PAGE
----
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In the early 20th century, cars were seen as mere tools for travel. But in the second millennium, these devices have become more than just cabins on wheels.
You may not think of a car as a gadget, connecting to the internet via a wireless link, but modern vehicles pack more technology than your average computer. In fact, according to a white paper published by the world’s leading satellite operator Intelsat, the connected car has the processing equivalent of 20 personal computers.
With this in mind, you could easily prove that the modern car is a portable data producing and crunching machine, rather than a pure people carrier.
These smart machines are known as connected cars. But while the concept of the connected car has come into its prime more recently with the dawn of faster wireless technologies, they have actually been around for nearly three decades.
A brief history of connected cars
In 1996, General Motors was the first car maker to launch a connected car with OnStar technology. The car was loaded with GPS and later cellular connectivity, which proved extremely useful in the event of a collision or incident. Granted, OnStar probably had less processing power than a modern budget smartphone, but it was still a start.
And its rudimentary connectivity became incredibly important for occupants’ safety.
The car maker could receive a signal of the car’s exact location in the event of an accident, effectively allowing for a more rapid response for emergency personnel.
The advantages of connected cars
While these safety technologies have become more refined over time, connected cars have a number of other modern advantages.
For occupants, internet access allows the use of Google and Apple’s in-car entertainment and navigation systems. It allows car makers to run diagnostics or receive telemetry on the car’s health. Additionally, for owners of fleets, it allows them to track and monitor their vehicles’ whereabouts and condition at all times.
Connected cars’ voracious data requirement
With connected cars’ broad requirement for the reception and transmission of data, it makes sense that robust networks are integral to their functionality. Naturally, faster terrestrial cellular networks like 4G LTE have proven to be a useful technology in urban areas.
With the growing prevalence of eSIMs — an electronically embedded SIM card within devices, including phones and cars — it’s become easier to connect cars to the internet via a cellular network, particularly a fast 4G LTE network.
A growing number of networks are supporting the eSIM standard, while a number of car manufacturers are on board too, including General Motors, Volvo, Renault-Nissan and Jaguar-Land Rover.
However, 4G LTE networks are not 100% reliable, nor do they deliver the coverage required by vehicles travelling in more remote and less populous areas of the globe.
Connected cars, as they grow in complexity, require more robust networks.
Satellite connectivity is the future of the connected car
While satellite connectivity has been used in both telecom networks to provide last-mile broadband access to remote areas and connected cars for years, recent investment in the technology has improved performance and cost efficiency.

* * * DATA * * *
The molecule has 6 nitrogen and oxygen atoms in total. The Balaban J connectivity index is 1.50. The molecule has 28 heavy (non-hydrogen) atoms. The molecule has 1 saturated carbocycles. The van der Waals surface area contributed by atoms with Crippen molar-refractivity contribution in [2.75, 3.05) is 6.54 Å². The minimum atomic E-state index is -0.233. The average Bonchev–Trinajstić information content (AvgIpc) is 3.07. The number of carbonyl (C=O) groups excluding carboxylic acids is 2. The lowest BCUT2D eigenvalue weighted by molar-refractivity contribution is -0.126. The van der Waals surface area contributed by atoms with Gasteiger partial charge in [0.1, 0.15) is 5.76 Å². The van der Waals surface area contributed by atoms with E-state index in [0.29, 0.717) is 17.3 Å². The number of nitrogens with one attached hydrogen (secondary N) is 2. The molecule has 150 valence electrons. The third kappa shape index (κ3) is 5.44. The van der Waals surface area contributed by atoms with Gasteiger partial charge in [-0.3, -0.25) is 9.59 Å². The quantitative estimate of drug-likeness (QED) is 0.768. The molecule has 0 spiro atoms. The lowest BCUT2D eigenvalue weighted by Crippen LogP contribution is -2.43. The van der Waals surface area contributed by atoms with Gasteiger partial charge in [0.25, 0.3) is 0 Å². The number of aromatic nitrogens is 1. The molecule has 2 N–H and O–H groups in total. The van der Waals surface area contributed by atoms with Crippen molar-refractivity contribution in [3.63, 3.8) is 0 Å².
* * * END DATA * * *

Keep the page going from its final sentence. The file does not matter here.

High-throughput Satellite (HTS) systems, can deliver ten times greater bandwidth at the same frequency compared to older fixed-satellite services. Thanks to this, these HTS systems have lower operating costs, while providing a more attractive solution for cars, high-flying planes and even waterborne craft in the middle of international waters.
The Intelsat EpicNG HTS fleet covers 99% of the Earth’s population. However, cars themselves also require tech tweaks to take advantage of these systems. New technology allows manufacturers to embed flat-panel antenna into the roofs of cars, supporting speeds in excess of 100 Mbps.
The future connectivity solutions of the connected car
Like cars’ powertrains, the future of connected cars’ connectivity requires a hybrid solution.
HTS systems currently exceed the speed and reliability of 4G LTE networks, but future 5G networks will likely integrate satellite technology into its network architecture for redundancy.
Additionally, cellular networks, through a technology dubbed evolved packet core (or EPC) allows connected cars to roam between cellular and satellite connections seamlessly, provided manufacturers fit vehicles with both cellular and satellite receivers.
Why is all this important to me?
You may not own a connected car today, but according to IHS Markit, nearly 69% of all cars sold in 2023 will feature some degree of connectivity to the internet. If it doesn’t affect you directly, you will encounter others who own connected cars on the road.
Connected cars, beyond the entertainment and safety of passengers, will unlock a floodgate of companies utilizing the technology for fleet management, city planning, and even driverless cars.
Ultimately, the key to opening this gate is connectivity.
In cities, the likes of 5G technology will power the cars of the future. But an all-encompassing solution, including the latest generation satellites from companies like Intelsat, will ensure that your car will be connected at all times.
This article is sponsored by Intelsat.